Researchers are still trying to understand how often these periods happen and how soon we can expect another one.

(more…)

Earth
New laser technology delves into Earth’s history.
– – –
Earth turned faster at the end of the time of the dinosaurs than it does today, reports Phys.org, rotating 372 times a year compared to the current 365, according to a new study of fossil mollusk shells from the late Cretaceous.

This means a day lasted only 23 and a half hours, according to the new study in AGU’s journal Paleoceanography and Paleoclimatology.

The ancient mollusk, from an extinct and wildly diverse group known as rudist clams, grew fast, laying down daily growth rings. The new study used lasers to sample minute slices of shell and count the growth rings more accurately than human researchers with microscopes.

(more…)

.
.
The MOSAiC crowd ignored the fact they would be in the Arctic at solar minimum, and a deeper than usual one at that. Here’s the result.

Sunrise's Swansong

In my last post I mentioned that the Russian icebreaker  Kapitan Dranitsyn had to battle thick sea-ice to resupply the Polarstern at the MOSAiC site. Contact was successful, and cranes began to  unload and load supplies that were hauled by tractor between the two ships.

PS1 polarstern-1-e1583402517868

A fresh crew of scientists relieved the crew that has been working there.

PS2 polarstern-unloading-2-credit-michael-gutsche

With temperatures down around -30ºC, the open water in the wake of the Kapitan Dranitsyn froze over swiftly. Men could walk on the new ice within 24 hours.

PS3 polarstern-and-icebreaker.1f7f58

By the time the transfer of men and supplies was complete the ship was frozen so fast it could not extract itself. The news is now that the Russians are sending a second icebreaker, the Admiral Makarov, to help the first icebreaker free itself. (Note the twilight in the above picture. The are located close enough to the Pole to see a very swift…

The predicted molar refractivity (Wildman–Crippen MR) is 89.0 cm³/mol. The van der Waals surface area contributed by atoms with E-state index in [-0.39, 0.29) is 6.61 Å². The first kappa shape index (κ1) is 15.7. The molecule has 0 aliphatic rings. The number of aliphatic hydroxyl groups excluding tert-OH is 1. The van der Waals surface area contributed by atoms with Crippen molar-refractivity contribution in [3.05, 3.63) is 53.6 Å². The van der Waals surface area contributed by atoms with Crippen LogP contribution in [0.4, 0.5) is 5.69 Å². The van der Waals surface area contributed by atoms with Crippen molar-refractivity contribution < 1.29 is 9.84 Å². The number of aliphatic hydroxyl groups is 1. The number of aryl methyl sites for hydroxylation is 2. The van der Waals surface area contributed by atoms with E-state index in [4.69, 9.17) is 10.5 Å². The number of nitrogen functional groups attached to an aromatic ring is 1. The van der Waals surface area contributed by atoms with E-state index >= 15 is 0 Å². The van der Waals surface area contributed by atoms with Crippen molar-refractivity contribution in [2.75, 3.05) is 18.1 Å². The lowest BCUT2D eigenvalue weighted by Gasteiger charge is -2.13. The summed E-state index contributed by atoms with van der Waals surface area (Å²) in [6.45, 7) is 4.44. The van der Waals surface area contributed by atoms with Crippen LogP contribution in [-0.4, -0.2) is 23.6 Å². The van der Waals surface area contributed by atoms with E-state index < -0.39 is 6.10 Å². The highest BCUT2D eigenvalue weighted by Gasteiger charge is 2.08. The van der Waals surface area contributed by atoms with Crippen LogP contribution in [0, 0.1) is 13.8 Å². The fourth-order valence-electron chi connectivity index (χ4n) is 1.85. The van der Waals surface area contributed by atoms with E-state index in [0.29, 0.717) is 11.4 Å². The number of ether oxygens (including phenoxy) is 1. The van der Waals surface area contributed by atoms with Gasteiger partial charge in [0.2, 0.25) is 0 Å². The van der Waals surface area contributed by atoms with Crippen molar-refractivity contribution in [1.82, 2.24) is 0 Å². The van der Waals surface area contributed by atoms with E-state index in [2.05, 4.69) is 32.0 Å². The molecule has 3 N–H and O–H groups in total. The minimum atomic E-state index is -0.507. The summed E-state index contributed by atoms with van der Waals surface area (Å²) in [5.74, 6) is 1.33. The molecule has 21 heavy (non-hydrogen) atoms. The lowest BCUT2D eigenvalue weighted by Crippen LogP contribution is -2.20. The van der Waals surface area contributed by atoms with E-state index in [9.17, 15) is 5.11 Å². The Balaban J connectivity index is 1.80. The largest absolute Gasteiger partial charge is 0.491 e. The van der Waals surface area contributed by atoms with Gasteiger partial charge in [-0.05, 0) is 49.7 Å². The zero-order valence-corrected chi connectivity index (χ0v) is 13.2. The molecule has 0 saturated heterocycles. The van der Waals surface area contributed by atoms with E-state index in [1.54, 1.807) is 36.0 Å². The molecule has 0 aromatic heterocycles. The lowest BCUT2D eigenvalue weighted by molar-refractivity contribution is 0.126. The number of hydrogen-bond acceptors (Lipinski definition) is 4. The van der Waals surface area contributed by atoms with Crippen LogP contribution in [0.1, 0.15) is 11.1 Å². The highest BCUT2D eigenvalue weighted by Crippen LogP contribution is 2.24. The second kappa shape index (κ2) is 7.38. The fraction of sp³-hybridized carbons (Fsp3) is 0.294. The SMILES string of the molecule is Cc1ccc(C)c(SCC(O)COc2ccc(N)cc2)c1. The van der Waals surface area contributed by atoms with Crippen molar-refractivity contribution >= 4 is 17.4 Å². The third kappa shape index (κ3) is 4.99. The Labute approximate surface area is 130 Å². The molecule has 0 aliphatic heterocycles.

View original post 843 more words

Solar system [credit: BBC]

This new paper from our good friend Nicola Scafetta takes another look at the Sun’s cyclic behaviour and possible planetary influences on it, referencing various researchers whose work has appeared at the talkshop, along the way.
– – –
Abstract
Gravitational planetary lensing of slow-moving matter streaming towards the Sun was suggested to explain puzzling solar-flare occurrences and other unexplained solar-emission phenomena (Bertolucci et al. in Phys. Dark Universe 17, 13, 2017). If it is actually so, the effect of gravitational lensing of this stream by heavy planets (Jupiter, Saturn, Uranus and Neptune) could be manifested in solar activity changes on longer time scales too where solar records present specific oscillations known in the literature as the cycles of Bray–Hallstatt (2100–2500 yr), Eddy (800–1200 yr), Suess–de Vries (200–250 yr), Jose (155–185 yr), Gleissberg (80–100 year), the 55–65 yr spectral cluster and others. It is herein hypothesized that these oscillations emerge from specific periodic planetary orbital configurations that generate particular waves in the force-fields of the heliosphere which could be able to synchronize solar activity.

(more…)

Follow that termite!

Posted: February 25, 2020 by oldbrew in Batteries, Carbon cycle, Emissions, research
Tags: , ,

Termite mound in Australia [image credit: Wikipedia]